By Heather Smith Thomas
For the Capital Press
Capital Press Transition was eased by already grazing cows on pasture.
Preston, Idaho — This pasture-based dairy has been certified organic since 2006, but it’s been a family farm for several generations.
“My grandfather began the dairy, then my dad took over from him in the 1980s,” David Roberts says.
“I came into it in the 1990s. We were a conventional dairy, milking three times a day, with the cows in confinement. By the time I became involved, the facilities were getting older and not working well.
“We decided not to invest a lot of money to rebuild, and tried to think of ways to make the dairy better without doing that. We decided intensive grazing was the way we wanted to go,” says Roberts.
They had an intern, Tim Johnston, from New Zealand in the spring of 1992, to help set up the grazing lanes, water system and fencing. There are many grass dairies in New Zealand and it was helpful to have a knowledgeable person, Roberts says.
“Then it took nearly a month to get the cows transitioned from having the feed brought to them to going out and foraging on their own,” Roberts says.
“Now our cows last longer because they can be on pasture and be cows. We try to lower their stress and don’t expect them to produce to their highest potential,” he explains.
It took investment and effort to get facilities set up for grazing, with water in every paddock.
“We can put the cattle wherever we need to, at any time. This is the key to making the grazing system work — to be able to move the cows where you want to, and take care of them wherever they are.”
The lactating cows are moved to new pasture twice a day — each time they are milked.
“We move temporary fences twice daily on the interior of the paddocks to give them fresh grass. We built lanes (long narrow pastures) throughout the farm, with gates every 2 acres. We can also cross-fence pastures to subdivide them into an acre or half acre,” he explains.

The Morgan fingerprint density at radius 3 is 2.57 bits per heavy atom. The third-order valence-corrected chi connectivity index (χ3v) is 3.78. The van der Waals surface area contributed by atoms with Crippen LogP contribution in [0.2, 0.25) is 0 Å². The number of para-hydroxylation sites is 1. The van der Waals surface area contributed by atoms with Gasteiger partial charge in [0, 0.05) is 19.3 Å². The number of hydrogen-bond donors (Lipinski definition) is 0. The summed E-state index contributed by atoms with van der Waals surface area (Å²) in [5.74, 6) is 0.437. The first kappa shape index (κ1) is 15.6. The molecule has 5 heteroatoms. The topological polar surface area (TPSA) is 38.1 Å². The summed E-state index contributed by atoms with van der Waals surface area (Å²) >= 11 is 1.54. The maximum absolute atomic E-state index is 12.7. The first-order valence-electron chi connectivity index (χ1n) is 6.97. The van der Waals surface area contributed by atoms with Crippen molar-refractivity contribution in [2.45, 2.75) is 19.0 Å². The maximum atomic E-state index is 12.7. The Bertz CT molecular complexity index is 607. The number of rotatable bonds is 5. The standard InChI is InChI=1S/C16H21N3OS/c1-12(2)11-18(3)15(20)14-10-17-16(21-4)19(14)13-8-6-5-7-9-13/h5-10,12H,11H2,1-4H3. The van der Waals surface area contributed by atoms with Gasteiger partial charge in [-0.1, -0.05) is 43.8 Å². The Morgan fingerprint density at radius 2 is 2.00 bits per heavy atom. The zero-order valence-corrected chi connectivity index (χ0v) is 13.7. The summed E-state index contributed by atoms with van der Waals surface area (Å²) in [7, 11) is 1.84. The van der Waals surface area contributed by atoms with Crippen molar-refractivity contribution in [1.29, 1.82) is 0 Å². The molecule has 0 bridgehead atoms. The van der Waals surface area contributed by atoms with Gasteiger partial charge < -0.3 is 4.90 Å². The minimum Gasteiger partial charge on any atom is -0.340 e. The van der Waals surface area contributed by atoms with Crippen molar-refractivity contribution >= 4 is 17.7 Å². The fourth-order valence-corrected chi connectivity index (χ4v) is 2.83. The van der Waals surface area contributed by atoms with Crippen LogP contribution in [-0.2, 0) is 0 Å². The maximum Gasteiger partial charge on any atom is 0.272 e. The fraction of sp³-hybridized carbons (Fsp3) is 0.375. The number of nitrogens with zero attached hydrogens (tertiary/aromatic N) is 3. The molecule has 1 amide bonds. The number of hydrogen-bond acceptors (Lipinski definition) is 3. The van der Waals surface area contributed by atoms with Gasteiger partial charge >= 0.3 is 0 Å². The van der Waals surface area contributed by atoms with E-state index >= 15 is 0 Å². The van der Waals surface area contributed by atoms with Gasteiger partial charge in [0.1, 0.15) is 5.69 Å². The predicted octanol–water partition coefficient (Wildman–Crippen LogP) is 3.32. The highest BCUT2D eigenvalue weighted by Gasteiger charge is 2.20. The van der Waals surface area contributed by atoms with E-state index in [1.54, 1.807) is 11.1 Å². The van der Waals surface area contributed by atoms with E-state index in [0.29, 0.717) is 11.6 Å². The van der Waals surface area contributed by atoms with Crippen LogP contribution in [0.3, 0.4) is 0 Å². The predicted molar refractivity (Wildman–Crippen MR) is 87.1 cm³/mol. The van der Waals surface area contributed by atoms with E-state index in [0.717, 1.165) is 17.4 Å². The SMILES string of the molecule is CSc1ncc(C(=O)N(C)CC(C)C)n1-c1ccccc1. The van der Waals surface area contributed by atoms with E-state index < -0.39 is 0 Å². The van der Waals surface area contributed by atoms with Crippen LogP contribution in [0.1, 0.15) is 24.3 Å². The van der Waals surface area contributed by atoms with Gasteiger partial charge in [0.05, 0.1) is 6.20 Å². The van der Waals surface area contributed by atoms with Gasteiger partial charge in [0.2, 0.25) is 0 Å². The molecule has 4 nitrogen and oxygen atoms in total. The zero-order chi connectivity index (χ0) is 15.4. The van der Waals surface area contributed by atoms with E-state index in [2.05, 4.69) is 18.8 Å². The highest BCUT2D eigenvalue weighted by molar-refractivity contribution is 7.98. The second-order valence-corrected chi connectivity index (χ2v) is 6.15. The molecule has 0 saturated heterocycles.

When forage is growing fast in spring, cattle can be moved more often.
If the pastures get ahead of the cows, some of the extra forage is cut for hay, to be used during winter months.
“We also grow alfalfa and barley on part of the farm; it isn’t all pasture, but it’s all organic crops,” he says.
The milk is marketed as organic.
“We joined CROPP in 2006 — a nationwide co-op that markets organic milk (Organic Valley label). They do a good job of marketing and taking care of us as farmers, making sure we have input in decision-making. They’ve been really good to work with us,” Roberts says.
It wasn’t a big transition to become organic because the cows were already pastured.
“This is one of the requirements. Some dairies when they become organic have to start grazing at the same time, and that’s a lot to learn all at once. We had that already figured out; we just did the rest and became certified,” he says.
He and his dad are both involved in the dairy. David’s oldest two children attend Utah State University but help on weekends. The four children still at home are a help with the cattle, especially in summer when it’s a busy time growing crops.
“Some of them enjoy the animals most, and some enjoy the tractor work. My wife Kayla helps with major decisions and the big picture — where we are headed in the long term.”
Ellis and David Roberts
Family dairy since 1970s
Location: South of Preston, Idaho
Herd: 250 Holstein cows
Acreage: 600 acres
Cooperatives: Milk marketed through DFA and CROPP Cooperative (Organic Valley label)